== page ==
At a data cutoff date of October 24, 2022, 27.8% of those who received the agent at 600 mg were still on treatment vs no patients who received the 200-mg dose. The most common reasons for treatment discontinuation in the 200-mg and 600-mg cohorts were toxicity (11.8% vs 11.1%, respectively), death (23.5% vs 8.3%), and disease progression (29.4% vs 30.6%). Death was the reason for study discontinuation in 82.4% of those in the 200-mg cohort and 38.9% of those in the 600-mg cohort.
No grade 3 or higher treatment-emergent adverse effects (AEs) were reported in the patients harboring NPM1 mutations, at either dose level. Of those with KMT2A-rearranged disease who received the agent at 200 mg (n = 13), 30.8% experienced DS. Of those with KMT2A-rearranged disease who were given the agent at 600 mg (n = 16), 25.0% had DS and 12.5% had febrile neutropenia.
Twenty percent of patients with NPM1-mutated disease treated at the 600-mg dose experienced DS; 5.0% of these cases were grade 3 or higher in severity. Moreover, 38.5% and 37.5% of those with KMT2A-rearranged disease treated at the 200-mg and 600-mg doses, respectively, experienced DS; this was grade 3 or higher in 30.8% and 25.0% of cases, respectively.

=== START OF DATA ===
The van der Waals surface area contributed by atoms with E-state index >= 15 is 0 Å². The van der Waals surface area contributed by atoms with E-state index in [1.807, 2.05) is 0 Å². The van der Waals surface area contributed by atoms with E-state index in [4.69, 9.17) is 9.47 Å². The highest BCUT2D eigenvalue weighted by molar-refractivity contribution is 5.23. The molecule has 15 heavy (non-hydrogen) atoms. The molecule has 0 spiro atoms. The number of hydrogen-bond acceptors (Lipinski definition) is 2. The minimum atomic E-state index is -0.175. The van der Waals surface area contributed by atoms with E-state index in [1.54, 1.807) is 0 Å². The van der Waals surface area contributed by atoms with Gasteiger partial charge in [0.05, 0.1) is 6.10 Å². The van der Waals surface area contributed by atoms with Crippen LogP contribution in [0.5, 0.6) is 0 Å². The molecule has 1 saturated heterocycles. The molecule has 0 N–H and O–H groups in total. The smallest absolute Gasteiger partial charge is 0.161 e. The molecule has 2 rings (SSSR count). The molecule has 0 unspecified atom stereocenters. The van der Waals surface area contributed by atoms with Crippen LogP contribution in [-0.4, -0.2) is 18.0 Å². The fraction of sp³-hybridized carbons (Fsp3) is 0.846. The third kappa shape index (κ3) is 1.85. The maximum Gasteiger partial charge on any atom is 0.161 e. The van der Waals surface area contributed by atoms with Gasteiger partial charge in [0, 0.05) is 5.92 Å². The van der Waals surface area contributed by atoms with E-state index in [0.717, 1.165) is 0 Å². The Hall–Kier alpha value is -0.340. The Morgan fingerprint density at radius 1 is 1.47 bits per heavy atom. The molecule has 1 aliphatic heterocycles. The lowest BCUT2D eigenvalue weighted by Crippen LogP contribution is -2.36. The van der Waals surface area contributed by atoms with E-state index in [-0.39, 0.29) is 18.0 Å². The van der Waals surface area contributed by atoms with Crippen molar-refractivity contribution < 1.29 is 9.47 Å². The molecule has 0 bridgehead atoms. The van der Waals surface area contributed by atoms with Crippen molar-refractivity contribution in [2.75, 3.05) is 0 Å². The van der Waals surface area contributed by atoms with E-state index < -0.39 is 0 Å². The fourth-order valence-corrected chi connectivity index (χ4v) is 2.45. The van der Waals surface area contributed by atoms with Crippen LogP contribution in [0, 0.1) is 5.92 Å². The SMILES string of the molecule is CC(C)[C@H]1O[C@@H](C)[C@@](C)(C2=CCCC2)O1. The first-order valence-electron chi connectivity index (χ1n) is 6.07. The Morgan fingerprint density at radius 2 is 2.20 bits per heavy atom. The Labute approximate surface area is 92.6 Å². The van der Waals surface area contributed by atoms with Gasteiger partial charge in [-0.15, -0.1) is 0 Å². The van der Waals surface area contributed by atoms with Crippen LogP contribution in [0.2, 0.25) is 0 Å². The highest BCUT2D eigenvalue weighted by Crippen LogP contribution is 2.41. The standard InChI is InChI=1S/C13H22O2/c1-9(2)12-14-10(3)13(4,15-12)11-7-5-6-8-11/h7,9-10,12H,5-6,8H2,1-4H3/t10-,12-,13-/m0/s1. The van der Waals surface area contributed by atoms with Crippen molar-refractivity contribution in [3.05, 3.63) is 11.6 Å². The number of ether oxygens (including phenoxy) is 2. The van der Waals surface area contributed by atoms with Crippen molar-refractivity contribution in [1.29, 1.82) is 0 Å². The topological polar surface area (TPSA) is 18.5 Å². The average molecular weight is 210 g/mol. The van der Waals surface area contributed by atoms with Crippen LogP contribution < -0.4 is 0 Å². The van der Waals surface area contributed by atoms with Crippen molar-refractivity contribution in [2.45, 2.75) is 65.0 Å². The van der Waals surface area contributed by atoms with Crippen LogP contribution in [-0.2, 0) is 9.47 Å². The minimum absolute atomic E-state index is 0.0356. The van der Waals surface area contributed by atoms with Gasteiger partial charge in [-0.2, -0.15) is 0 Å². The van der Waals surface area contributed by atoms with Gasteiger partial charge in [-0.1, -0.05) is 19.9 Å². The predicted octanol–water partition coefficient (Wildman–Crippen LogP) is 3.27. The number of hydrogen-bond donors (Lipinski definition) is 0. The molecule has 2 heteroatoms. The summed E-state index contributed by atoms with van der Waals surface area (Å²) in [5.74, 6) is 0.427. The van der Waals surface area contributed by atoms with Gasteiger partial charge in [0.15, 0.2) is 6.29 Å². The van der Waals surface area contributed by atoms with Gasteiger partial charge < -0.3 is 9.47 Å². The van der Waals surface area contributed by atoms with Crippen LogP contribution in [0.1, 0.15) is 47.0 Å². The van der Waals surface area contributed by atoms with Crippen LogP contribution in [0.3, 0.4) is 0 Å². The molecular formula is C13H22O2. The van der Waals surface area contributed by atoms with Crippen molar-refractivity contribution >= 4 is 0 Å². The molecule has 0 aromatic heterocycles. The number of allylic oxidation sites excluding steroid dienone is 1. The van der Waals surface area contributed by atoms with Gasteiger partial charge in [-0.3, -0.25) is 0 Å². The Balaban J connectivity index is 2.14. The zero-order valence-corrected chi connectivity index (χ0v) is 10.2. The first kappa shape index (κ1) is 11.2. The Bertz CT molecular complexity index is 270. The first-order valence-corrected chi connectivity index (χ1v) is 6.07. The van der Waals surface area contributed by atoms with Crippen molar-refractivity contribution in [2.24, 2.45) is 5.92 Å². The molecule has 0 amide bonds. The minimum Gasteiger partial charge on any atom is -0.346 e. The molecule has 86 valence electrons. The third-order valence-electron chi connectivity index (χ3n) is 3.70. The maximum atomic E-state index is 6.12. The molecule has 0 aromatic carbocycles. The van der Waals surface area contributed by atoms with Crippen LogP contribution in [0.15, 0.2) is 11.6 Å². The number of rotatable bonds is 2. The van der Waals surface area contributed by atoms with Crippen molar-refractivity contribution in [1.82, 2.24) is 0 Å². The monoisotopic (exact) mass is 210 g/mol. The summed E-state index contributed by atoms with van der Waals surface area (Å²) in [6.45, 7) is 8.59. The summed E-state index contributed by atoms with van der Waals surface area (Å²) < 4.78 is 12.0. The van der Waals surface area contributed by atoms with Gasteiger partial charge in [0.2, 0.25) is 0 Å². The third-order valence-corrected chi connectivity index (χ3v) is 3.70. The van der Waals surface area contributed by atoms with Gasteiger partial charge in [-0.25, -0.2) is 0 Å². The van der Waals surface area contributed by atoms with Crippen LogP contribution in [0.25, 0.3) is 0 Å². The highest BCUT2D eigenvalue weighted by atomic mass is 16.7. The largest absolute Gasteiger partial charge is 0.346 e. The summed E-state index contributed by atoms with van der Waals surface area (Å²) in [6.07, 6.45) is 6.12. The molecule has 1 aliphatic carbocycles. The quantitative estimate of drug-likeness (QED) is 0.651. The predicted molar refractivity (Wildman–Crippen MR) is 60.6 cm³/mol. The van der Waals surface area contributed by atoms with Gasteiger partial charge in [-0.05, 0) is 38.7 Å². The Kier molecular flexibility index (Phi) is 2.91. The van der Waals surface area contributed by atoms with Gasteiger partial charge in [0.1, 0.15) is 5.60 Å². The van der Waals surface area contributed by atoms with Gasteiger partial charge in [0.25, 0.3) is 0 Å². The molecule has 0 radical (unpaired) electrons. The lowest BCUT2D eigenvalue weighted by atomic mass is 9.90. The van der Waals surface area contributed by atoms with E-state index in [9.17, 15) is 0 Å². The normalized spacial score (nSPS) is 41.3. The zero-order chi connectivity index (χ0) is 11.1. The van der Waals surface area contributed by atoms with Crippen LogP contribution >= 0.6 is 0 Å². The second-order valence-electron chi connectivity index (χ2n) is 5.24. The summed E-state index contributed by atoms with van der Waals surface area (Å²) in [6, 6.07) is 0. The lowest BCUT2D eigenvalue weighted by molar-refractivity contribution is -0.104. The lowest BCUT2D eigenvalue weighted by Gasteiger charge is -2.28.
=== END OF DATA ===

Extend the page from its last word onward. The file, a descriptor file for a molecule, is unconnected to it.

“We believe that the difference in the rates of DS is due to a greater risk of extramedullary disease in the KMT2A-rearranged AML population, coupled with the high tissue penetration of ziftomenib, leading to atypical presentations of DS in these patients,” Erba explained. “The severity of DS has decreased since the issuance and evolution of guidance that allows the better identification and earlier intervention for DS.”
DS was associated with a response in 75% of the NMP1-mutated population and 16.7% of the KMT2A-rearranged population.
The FDA has selected 600 mg as the RP2D for patients with NPM1-mutated AML.
Erba HP, Fathi AT, Issa GC, et al. Update on a phase 1/2 first-in-human study of the menin-KMT2A (MLL) inhibitor ziftomenib (KO-539) in patients with relapsed or refractory acute myeloid leukemia. Blood. 2022;140(suppl 1):153-156. doi:10.1182/blood-2022-167412
First in human study of KO-539 in relapsed or refractory acute myeloid leukemia. ClinicalTrials.gov. Updated May 2, 2022. Accessed December 10, 2022. https://clinicaltrials.gov/ct2/show/NCT04067336